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How to Create a Console Application using CommandLineRunner (Part 2)

In part 2 of how to creta e a console application using the CommandLineRunner, I will show you how to make use of multiple CommandLineRunner beans within the same application context. I will also show you how to control the order in which different beans execute their run methods by using the @Order annotation.

Getting Started

The following list defines the technologies and libraries I used to implement the sample code:

Multiple Posts

This will form part of a multi-part series on how to create a console application using the CommandLineRunner.

Code Example

The code example can be downloaded from Github from the button below. After you have downloaded the code onto your machine, you can either work through the guide step-by-step to understand the example, or jump to the “Compile & Run The Example” section to get the example up and running.

Download Code

Step 1: Define Maven Dependencies

The following dependencies should be included in the pom.xml file:

<dependency>
    <groupId>org.springframework.boot</groupId>
    <artifactId>spring-boot-starter</artifactId>
</dependency>

<dependency>
    <groupId>org.springframework.boot</groupId>
    <artifactId>spring-boot-starter-test</artifactId>
    <scope>test</scope>
</dependency>

Step 2: Create a Spring Boot Application

The console application is implemented by a class called MultiConsoleApplication. The class contains the @SpringBootApplication annotation that enables the spring boot auto configuration mechanism, enables the component scan on the packages and allow to register extra beans in the context.

@SpringBootApplication
public class MultiConsoleApplication {

    private static Logger LOG = LoggerFactory.getLogger(MultiConsoleApplication.class);

    public static void main(String[] args) {
        LOG.info("Spring Application Start");
        SpringApplication.run(MultiConsoleApplication.class, args);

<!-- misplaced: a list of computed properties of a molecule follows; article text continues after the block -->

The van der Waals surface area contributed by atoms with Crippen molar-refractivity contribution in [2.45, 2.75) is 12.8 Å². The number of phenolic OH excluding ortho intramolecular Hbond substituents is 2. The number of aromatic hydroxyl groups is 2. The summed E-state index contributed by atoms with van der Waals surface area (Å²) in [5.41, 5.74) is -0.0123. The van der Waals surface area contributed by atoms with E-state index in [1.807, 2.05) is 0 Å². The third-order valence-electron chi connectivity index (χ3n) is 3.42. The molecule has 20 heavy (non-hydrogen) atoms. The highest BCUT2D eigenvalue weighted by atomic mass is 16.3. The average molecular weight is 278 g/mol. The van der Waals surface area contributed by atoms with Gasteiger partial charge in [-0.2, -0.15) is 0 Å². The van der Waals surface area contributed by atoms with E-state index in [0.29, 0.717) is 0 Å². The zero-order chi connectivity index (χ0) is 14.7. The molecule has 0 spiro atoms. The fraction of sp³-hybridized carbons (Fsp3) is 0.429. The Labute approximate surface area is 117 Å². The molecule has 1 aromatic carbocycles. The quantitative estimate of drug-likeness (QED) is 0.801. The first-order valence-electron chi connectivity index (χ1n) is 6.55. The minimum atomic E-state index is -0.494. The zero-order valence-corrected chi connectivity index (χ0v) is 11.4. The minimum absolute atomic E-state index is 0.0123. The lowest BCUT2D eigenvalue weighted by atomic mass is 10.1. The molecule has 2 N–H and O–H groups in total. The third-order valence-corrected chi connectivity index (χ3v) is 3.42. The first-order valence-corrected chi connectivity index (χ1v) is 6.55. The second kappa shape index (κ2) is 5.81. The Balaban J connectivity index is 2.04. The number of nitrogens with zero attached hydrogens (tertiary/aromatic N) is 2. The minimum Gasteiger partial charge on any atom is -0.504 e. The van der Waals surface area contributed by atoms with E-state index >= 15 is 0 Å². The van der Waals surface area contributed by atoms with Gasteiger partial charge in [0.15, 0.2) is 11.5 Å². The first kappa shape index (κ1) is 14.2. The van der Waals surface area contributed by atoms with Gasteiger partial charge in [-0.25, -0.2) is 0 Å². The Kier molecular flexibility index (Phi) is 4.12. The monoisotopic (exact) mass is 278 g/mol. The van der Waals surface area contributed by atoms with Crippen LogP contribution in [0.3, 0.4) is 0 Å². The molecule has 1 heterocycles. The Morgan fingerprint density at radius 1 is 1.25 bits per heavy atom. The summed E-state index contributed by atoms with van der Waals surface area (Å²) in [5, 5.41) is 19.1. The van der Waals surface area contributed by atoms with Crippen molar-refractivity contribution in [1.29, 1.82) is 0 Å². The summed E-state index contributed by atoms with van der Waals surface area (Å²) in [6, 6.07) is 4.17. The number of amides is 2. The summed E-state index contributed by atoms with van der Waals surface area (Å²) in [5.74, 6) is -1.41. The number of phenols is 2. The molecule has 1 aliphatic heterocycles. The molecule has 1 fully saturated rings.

LOG.info("Spring Application Complete");    
    }

}

Step 3: Implement two CommandLineRunner beans

The CommandLineRunner1 class implements the CommandLineRunner interface. This Interface is used to indicate that a bean should run when it is contained within a SpringApplication. The run method will be invoked after the application context has been loaded.

The @Order annotation is used to indicate the order in which the multiple CommandLineRunner’ run() methods will be executed. @Order(2) indicates it will run second after the other CommandLineRunner bean finish.

@Component
@Order(2)
public class CommandLineRunner1 implements CommandLineRunner {

    private static Logger LOG = LoggerFactory.getLogger(CommandLineRunner1.class);

    @Override
    public void run(String... args) {
        LOG.info("CommandLineRunner 1: Now Executing ");
    }
}

The CommandLineRunner2 class also implements the CommandLineRunner interface.

@Order(1) indicates it will run first.

@Component
@Order(1)
public class CommandLineRunner2 implements CommandLineRunner {

    private static Logger LOG = LoggerFactory.getLogger(CommandLineRunner2.class);

    @Override
    public void run(String... args) {
        LOG.info("CommandLineRunner 2: Now Executing ");
    }
}

Step 3: Compile and Run the Application

Use the following command to compile the Spring Boot application making use of maven.

Build Application

$ mvn clean install

After you have successfully build the Spring Boot application, the compiled artifact can be found in the target directory. There are two ways to run the Spring Boot Application.

Run Application

$ mvn spring-boot:run
$ java -jar target/multi-0.0.1-SNAPSHOT.jar

The following display illustrate how to first build the Spring Boot application, and then start the simple console application by passing in the two arguments, "Hello" and "World".

Summary

Congratulations! You have successfully created a console application using Spring Boot that has multiple CommandLineRunner beans. I also showed you how to control the order in which different beans execute their run methods by using the @Order annotation.